A legend is someone or something that is extremely famous, or a traditional tale passed down through word of mouth.
The Honda Legend is neither in Singapore. So few have been sold that the odds of sighting one are minuscule (the last time Honda sold the Legend here was back in 2007).
The car has a long history overseas. Launched in 1985 as Honda's flagship sedan, it led Honda's charge into the United States luxury segment under the Acura brand.
In Singapore, the only Japanese cars with big engines that do well belong to Lexus.
But the Legend is poised for a comeback. The new car is the longest Honda here, measuring 5m front to back. That makes it longer than the soon-to-be-replaced Mercedes-Benz E-class (4,879mm) and only slightly shorter than a BMW 7-series with normal wheelbase (5,098mm).
At nearly $360,000, it is also the most expensive Honda here, costing about $100,000 more than a BMW 528i. Which is why it has to make a strong case for itself.
SPECS/HONDA LEGEND SPORT HYBRID
Price: $358,999 with COE
Engine: 3,471cc 24-valve V6 with motor assist
Power: 308bhp at 6,500rpm
Torque: 369Nm at 4,700rpm
Transmission: Seven-speed dual-clutch with paddle shift
0-100kmh: 5.9 seconds
Top speed: 210 kmh
Fuel consumption: 7.2 litres/100km
Agent: Kah Motor
It cannot rely on its looks - the car is conservative and understated, not something that people would take a second glance at.
But looks can be deceiving. The car has other strong points, such as its class-leading technology. It is powered by a 3.5-litre naturally aspirated V6 aided by no fewer than three electric motors. This makes it one of the most sophisticated hybrids around.
Like most Honda engines, its V6 is a gem. It loves to be revved and, at higher engine speeds, behaves like it can summon a second engine in reserve to continue to shove the car forward.
For a nearly 2-tonne car, its 5.9-second century sprint is more than respectable. Pressing an inviting "sport" button on the shift gate sharpens the car's steering response and delays gear shifts.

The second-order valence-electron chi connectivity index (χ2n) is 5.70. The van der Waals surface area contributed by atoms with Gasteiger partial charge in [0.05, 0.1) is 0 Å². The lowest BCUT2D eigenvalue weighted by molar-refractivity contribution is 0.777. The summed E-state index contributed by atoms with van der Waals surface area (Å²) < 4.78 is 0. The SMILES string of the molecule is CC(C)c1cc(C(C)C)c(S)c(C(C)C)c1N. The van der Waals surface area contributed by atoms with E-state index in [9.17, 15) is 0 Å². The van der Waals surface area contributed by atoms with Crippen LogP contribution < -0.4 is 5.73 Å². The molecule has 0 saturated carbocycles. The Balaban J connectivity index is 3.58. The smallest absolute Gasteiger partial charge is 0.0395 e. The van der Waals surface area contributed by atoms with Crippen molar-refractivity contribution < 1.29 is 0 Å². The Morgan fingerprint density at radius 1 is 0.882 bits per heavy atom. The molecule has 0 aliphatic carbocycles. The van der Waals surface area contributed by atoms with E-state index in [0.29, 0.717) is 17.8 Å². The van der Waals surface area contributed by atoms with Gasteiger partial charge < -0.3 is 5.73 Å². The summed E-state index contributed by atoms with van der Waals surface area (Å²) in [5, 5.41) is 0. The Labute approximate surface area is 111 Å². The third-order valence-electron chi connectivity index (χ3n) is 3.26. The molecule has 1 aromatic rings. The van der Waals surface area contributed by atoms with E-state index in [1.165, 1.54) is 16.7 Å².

And the car is intelligent enough to toggle among powering the front, rear and all four wheels, depending on how it is driven. This gives the Legend predictable handling whether at high speeds, around bends or in wet conditions.
Driving the Legend around the secluded roads near Seletar Airport, I am reminded of the unforgettable Honda Civic SiR that I drove about two decades ago. It is so much fun.
If the way the Legend drives is not enough to tempt buyers, its bells and whistles might. It has a head-up display system, which allows drivers to customise information projected on the windscreen, and a two-screen infotainment system with Bluetooth and navigation.
An arsenal of tools is available to keep occupants safe. The car warns its driver if he is too close to the car in front, when he strays off lane or if there are vehicles lurking in his blind spots. There are radars, cameras and sensors to slow the car to avoid a collision or help drivers park.
Rear passengers will enjoy limo-like legroom and a superb 14-speaker sound system. The car has excellent fuel consumption too, recording about 9 litres for each 100km over a 120km test-drive.
The Legend has everything except a sizeable boot. Its 340-litre stowage is smaller than even that of the Honda City (536-litre) because of space taken up by two of its three motors. This is the biggest shortcoming in an otherwise flawless car.
Alas, those with the money are more likely to look elsewhere. But those who choose to buy the Legend will enjoy an exclusivity that escapes most Japanese cars.